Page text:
IB Robotics co-organized the IDEATION WORKSHOP with the Technology and Special Needs Innovation Booster and Research Foundation for People with Disabilities during the Accessibility Week 2023. The aim was to identify ideas to help overcome challenges of blind and visually disabled people that could be potentially answered by technology, including robotics.
We ideated on challenges already identified:
- Challenge 1: Automated machines and touch screens in public spaces and especially in public services are difficult or impossible to use (e.g. SBB)
- Challenge 2: The signage at pedestrian crossings is not always clear (bell volume too low, vibrator not working, signage arrow in the wrong direction, etc.)
- Challenge 3: Household appliances –> depending on the model, it may be difficult to use hobs, ovens, washing machines and dishwashers, coffee machines at home, etc
Some of the solutions have been more tailored towards robotics, while others are listed to be considered for future device and technology designs.
Explored solutions for Challenge 1: Automated machines and touch screens.
Problem: One of the challenges discussed by the workshop participants was the difficulty in navigating hospitals, particularly when using touch screen elevators and changing places and levels. Among the proposed solutions, we chose those related to robotics.
- Solution: One of the identified solutions was to have a robot that greets individuals with disabilities at the entrance of the hospital and assists them in reaching their desired destinations. The robot would need to interact with both the individuals and the hospital systems.
Problem: Another challenge that was discussed was the usability of touch screens, such as those found on SBB ticket machines. While apps can be used to read the content, there is a lack of interaction with the user, resulting in limited responsiveness when it comes to selecting from the available options.
- Solution: One proposed solution involved the implementation of an audio guide that could be integrated into the machines or provided as an assistive device in order to address this issue.
- Think about a robotic assistant like a guide for blind people that can communicate with the other machines
General consideration: The inclusion of various disabilities and age groups was discussed as an essential aspect to consider when proposing any devices or solutions. It was recognized that accommodating the diverse needs and abilities of individuals with disabilities and individuals of different age groups is crucial for ensuring effective and inclusive technology.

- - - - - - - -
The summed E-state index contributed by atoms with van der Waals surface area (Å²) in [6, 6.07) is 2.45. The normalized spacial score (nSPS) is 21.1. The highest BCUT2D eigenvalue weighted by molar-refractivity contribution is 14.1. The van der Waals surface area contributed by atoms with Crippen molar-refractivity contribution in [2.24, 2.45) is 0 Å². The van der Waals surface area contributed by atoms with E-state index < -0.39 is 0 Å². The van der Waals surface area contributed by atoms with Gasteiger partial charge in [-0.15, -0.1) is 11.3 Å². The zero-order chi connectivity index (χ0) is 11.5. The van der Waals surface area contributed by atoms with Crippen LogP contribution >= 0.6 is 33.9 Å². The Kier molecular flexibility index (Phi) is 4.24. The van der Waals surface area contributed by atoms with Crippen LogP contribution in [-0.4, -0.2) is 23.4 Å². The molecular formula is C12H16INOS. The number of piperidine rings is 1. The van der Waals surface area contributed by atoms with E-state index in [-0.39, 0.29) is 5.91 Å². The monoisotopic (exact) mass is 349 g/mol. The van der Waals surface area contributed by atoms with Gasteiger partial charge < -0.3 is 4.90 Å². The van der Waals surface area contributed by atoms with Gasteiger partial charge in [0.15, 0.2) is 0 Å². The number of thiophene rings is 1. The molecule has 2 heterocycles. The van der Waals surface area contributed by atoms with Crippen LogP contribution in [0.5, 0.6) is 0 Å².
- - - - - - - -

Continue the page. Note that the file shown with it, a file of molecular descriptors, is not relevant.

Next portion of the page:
Explored solutions for Challenge 2: The signage at pedestrian crossings
Problem: The existing pedestrian crossing systems in Switzerland are considered poorly adapted and often malfunction. Additionally, it is difficult and unhygienic to locate and push the buttons.
- Use a remote or a device that automatically activates the pedestrian crossing lights upon arrival, implement sensors for adaptive lighting.
- Enable the lights to visually communicate the color and specify the name of the road.
Problem: Lack of announced stair railings.
- Develop a device that provides information about the presence of stair railings and potentially other relevant details.
- Improvements in the cane were extensively discussed, as it could incorporate sensors and automation capabilities for multiple functions, including: Detecting changes in ground levels, Identifying potential hazards, Activating lights.
Explored solutions for Challenge 3: Household appliances
In greater detail, the solutions explored for this previously identified challenge were not primarily focused on robotics-based solutions but on addressing the identified needs.
Problem: The challenges discussed involved the lack of responsiveness in devices such as the cooktop. For delicate foods, it was often too late to take out the phone with dirty hands and make temperature adjustments. There is a need to:
- Manage the cooking temperature more responsively.
- Set the oven temperature according to the type of food being cooked. Adapt the apps to different types of food and temperature settings.
- Provide notifications for high temperatures.
- Alert users to potential accidents, such as a high temperature, that could cause burns if no action is taken.
- A suggestion was to make devices more inclusive in their design.
Instead of standardizing appliances for handicapped people; standardize one robotic device or system that speaks with the other devices.
If you want to further explore the above solutions or you have other ideas to address the problems, apply to the next call for proposals.